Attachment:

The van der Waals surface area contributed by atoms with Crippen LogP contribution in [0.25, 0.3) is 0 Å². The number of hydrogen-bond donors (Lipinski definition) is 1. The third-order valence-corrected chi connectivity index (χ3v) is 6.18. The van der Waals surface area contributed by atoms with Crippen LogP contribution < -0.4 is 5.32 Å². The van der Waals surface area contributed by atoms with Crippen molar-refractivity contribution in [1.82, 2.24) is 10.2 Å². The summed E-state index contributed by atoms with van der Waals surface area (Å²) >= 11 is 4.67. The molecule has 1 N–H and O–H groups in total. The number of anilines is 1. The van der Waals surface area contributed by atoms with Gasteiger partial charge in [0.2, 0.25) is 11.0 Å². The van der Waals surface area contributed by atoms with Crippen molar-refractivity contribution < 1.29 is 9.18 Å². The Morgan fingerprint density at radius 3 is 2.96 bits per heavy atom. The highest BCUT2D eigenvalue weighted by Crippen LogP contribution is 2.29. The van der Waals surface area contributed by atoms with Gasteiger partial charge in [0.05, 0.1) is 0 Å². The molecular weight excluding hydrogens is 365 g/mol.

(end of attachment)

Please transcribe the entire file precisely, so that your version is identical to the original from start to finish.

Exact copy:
The van der Waals surface area contributed by atoms with Crippen LogP contribution in [0.25, 0.3) is 0 Å². The number of hydrogen-bond donors (Lipinski definition) is 1. The third-order valence-corrected chi connectivity index (χ3v) is 6.18. The van der Waals surface area contributed by atoms with Crippen LogP contribution < -0.4 is 5.32 Å². The van der Waals surface area contributed by atoms with Crippen molar-refractivity contribution in [1.82, 2.24) is 10.2 Å². The summed E-state index contributed by atoms with van der Waals surface area (Å²) >= 11 is 4.67. The molecule has 1 N–H and O–H groups in total. The number of anilines is 1. The van der Waals surface area contributed by atoms with Gasteiger partial charge in [0.2, 0.25) is 11.0 Å². The van der Waals surface area contributed by atoms with Crippen molar-refractivity contribution < 1.29 is 9.18 Å². The Morgan fingerprint density at radius 3 is 2.96 bits per heavy atom. The highest BCUT2D eigenvalue weighted by Crippen LogP contribution is 2.29. The van der Waals surface area contributed by atoms with Gasteiger partial charge in [0.05, 0.1) is 0 Å². The molecular weight excluding hydrogens is 365 g/mol.